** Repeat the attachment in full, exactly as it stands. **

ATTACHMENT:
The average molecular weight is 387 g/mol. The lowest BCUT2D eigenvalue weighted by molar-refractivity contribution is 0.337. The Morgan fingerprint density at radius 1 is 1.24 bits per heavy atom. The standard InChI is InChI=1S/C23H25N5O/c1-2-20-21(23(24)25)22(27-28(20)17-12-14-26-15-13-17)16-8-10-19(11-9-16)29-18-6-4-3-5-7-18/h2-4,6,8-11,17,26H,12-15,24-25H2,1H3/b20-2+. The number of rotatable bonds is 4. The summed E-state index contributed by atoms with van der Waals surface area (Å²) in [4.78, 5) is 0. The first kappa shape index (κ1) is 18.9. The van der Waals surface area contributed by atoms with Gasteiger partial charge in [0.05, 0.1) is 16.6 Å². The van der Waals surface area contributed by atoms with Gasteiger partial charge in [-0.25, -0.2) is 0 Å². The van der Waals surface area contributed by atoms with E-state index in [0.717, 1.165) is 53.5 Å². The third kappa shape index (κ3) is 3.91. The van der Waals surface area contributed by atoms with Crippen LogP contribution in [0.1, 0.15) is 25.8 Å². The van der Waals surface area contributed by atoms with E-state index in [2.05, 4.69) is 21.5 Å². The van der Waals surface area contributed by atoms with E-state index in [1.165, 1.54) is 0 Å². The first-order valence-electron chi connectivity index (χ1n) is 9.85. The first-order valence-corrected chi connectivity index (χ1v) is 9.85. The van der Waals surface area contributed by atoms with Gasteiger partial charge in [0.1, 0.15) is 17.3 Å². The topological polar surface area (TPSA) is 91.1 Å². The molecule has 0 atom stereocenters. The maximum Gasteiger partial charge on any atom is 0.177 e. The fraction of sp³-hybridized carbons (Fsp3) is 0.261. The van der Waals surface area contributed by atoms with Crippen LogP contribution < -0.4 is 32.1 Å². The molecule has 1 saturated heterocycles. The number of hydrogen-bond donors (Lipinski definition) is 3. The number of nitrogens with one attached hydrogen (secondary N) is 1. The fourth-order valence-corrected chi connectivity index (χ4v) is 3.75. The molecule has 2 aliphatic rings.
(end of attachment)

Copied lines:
The average molecular weight is 387 g/mol. The lowest BCUT2D eigenvalue weighted by molar-refractivity contribution is 0.337. The Morgan fingerprint density at radius 1 is 1.24 bits per heavy atom. The standard InChI is InChI=1S/C23H25N5O/c1-2-20-21(23(24)25)22(27-28(20)17-12-14-26-15-13-17)16-8-10-19(11-9-16)29-18-6-4-3-5-7-18/h2-4,6,8-11,17,26H,12-15,24-25H2,1H3/b20-2+. The number of rotatable bonds is 4. The summed E-state index contributed by atoms with van der Waals surface area (Å²) in [4.78, 5) is 0. The first kappa shape index (κ1) is 18.9. The van der Waals surface area contributed by atoms with Gasteiger partial charge in [0.05, 0.1) is 16.6 Å². The van der Waals surface area contributed by atoms with Gasteiger partial charge in [-0.25, -0.2) is 0 Å². The van der Waals surface area contributed by atoms with E-state index in [0.717, 1.165) is 53.5 Å². The third kappa shape index (κ3) is 3.91. The van der Waals surface area contributed by atoms with Crippen LogP contribution in [0.1, 0.15) is 25.8 Å². The van der Waals surface area contributed by atoms with E-state index in [2.05, 4.69) is 21.5 Å². The van der Waals surface area contributed by atoms with E-state index in [1.165, 1.54) is 0 Å². The first-order valence-electron chi connectivity index (χ1n) is 9.85. The first-order valence-corrected chi connectivity index (χ1v) is 9.85. The van der Waals surface area contributed by atoms with Gasteiger partial charge in [0.1, 0.15) is 17.3 Å². The topological polar surface area (TPSA) is 91.1 Å². The molecule has 0 atom stereocenters. The maximum Gasteiger partial charge on any atom is 0.177 e. The fraction of sp³-hybridized carbons (Fsp3) is 0.261. The van der Waals surface area contributed by atoms with Crippen LogP contribution < -0.4 is 32.1 Å². The molecule has 1 saturated heterocycles. The number of hydrogen-bond donors (Lipinski definition) is 3. The number of nitrogens with one attached hydrogen (secondary N) is 1. The fourth-order valence-corrected chi connectivity index (χ4v) is 3.75. The molecule has 2 aliphatic rings.